Under the above system, basic SS troopers were organized into 10-man Staffeln, each under the authority of a Staffelführer. SS districts, known as SS-Gaus, were under the authority of a Gauführer while all SS district leaders answered to a national leader of the SS called the Reichsführer, at this time Josef Berchtold. In line with the Führerprinzip ("leader principle") of the Nazi Party's ideology, the word Führer was incorporated into all ranks except those for basic SS troopers.
By 1927, the Sturmabteilung had greatly increased its numbers and had standardized the "brown shirt" uniform which would thereafter be permanently associated with that group: shirt, tie, breeches, boots, and cylindrical kepi, all brown. As the SS was at this time a small unit within the SA, SS personnel during this period likewise wore brown shirt uniforms but distinguished themselves as an elite among the SA by wearing black neckties and black kepis with Totenkopf and Party eagle badges.
By this time, with influences from the Stahlhelm, the SA leadership adopted its first collar insignia and also added a new SA rank of Standartenführer ("standard leader") in charge of regiment-sized Standarten (incorporating the company sized Staffeln); the SS at this time adopted the same rank as well.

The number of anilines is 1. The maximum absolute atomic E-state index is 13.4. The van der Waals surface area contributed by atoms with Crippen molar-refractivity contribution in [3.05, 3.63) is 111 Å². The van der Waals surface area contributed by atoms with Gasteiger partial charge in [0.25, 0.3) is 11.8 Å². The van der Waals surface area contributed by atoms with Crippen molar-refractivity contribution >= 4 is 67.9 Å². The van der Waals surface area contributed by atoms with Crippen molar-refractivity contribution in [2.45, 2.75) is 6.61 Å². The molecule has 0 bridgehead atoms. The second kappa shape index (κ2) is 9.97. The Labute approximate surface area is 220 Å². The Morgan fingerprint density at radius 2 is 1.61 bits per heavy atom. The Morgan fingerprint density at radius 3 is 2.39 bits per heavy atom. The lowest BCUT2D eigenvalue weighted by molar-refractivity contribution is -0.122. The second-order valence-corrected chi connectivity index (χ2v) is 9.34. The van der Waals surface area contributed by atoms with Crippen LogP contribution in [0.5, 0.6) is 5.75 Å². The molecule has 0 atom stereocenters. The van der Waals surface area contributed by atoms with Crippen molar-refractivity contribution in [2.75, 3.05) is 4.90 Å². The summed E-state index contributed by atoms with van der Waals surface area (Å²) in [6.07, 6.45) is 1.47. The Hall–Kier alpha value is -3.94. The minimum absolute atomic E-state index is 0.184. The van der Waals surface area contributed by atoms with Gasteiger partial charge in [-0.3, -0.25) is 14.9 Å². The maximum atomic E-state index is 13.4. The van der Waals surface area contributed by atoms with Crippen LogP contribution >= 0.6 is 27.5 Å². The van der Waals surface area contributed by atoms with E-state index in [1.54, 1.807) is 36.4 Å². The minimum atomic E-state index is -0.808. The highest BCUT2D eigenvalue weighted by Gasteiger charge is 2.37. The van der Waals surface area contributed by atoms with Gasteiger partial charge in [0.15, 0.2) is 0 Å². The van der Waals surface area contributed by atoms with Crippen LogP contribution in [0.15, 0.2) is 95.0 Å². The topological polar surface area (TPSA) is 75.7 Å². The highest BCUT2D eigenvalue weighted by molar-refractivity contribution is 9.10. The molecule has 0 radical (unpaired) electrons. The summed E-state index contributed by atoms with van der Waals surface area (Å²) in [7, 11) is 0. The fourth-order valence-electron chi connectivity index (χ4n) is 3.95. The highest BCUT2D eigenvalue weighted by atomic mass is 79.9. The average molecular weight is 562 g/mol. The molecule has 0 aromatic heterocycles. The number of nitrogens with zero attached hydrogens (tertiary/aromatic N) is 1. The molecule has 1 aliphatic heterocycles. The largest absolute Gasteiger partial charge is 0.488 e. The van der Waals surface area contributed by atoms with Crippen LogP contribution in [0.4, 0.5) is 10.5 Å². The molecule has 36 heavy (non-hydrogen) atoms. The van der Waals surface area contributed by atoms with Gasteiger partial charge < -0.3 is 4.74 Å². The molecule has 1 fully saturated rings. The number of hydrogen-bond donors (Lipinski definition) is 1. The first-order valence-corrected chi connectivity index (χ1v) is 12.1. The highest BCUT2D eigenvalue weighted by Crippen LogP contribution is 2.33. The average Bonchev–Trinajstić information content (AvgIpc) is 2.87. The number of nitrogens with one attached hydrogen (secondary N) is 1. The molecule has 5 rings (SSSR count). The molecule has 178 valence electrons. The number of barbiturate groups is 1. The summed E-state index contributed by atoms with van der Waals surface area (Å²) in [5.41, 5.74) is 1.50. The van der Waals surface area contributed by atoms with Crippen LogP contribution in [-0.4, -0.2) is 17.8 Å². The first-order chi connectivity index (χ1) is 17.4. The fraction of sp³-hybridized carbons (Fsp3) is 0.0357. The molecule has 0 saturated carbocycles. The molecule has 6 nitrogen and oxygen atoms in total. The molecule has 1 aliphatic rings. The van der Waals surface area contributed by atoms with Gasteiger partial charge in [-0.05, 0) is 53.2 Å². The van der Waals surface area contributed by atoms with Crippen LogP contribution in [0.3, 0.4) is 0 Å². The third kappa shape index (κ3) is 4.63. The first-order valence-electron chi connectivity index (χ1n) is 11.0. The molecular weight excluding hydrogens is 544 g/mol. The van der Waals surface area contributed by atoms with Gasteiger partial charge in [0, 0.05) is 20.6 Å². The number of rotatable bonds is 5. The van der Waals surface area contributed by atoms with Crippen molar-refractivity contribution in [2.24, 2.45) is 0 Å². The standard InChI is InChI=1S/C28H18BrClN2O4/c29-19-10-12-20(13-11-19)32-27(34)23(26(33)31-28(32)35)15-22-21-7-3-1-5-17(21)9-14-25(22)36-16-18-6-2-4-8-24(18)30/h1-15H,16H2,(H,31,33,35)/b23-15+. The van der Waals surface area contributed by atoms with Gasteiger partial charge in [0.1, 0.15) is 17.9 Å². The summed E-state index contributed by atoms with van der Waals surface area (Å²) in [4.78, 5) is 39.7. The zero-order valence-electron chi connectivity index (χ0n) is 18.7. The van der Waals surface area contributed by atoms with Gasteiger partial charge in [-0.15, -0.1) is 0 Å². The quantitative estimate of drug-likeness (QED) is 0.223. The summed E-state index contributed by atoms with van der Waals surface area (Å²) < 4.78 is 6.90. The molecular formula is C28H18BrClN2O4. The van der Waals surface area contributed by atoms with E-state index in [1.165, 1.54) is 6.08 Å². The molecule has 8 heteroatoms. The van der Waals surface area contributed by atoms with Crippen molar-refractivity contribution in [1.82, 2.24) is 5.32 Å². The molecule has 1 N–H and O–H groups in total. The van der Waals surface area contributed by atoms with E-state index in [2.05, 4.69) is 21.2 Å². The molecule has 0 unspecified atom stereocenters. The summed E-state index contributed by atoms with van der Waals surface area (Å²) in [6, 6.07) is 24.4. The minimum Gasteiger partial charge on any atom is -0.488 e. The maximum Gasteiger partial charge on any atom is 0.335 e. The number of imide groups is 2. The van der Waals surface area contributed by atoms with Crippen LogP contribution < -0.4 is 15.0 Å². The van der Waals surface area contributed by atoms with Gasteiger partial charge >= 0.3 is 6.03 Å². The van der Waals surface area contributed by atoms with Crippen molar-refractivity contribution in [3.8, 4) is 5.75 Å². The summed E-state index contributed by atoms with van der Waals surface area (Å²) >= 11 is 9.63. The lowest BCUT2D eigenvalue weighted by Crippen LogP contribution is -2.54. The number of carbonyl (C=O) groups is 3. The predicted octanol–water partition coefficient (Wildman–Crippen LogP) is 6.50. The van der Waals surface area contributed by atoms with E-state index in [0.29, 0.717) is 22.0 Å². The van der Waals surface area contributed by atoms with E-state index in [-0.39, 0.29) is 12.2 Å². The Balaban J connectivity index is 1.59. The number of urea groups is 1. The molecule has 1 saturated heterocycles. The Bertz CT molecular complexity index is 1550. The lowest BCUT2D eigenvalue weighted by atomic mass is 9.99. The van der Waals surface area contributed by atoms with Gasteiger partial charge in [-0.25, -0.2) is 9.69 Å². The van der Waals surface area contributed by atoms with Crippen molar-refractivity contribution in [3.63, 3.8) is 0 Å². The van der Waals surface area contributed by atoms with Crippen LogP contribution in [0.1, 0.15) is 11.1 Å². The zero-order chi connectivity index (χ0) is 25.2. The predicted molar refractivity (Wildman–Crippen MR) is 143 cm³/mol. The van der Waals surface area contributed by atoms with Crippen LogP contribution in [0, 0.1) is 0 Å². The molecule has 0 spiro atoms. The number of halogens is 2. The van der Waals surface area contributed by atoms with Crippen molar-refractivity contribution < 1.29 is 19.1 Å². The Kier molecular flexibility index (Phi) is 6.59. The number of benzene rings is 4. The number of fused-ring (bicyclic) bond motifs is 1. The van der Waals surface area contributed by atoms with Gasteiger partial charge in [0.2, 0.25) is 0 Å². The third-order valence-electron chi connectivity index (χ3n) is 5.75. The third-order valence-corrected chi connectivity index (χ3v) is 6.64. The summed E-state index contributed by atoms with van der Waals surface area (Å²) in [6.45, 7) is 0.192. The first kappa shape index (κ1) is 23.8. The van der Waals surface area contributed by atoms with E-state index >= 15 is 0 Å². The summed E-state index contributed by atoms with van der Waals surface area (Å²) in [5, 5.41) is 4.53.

The 1927 ranks had no insignia for SA/SS troopers (still known by the title "Mann") and the previous rank of Staffelführer had become shortened to simply Führer ("leader"). The higher SS ranks of Standartenführer, Gauführer, and Reichsführer like their SA counterparts now used a system of oak leaves displayed on both collars of the brown SA shirt. One oak leaf signified a Standartenführer, two a Gauführer, and three oak leaves were worn by Reichsführer-SS Berchtold and his successor Erhard Heiden, who reported directly to the Oberste SA-Führer.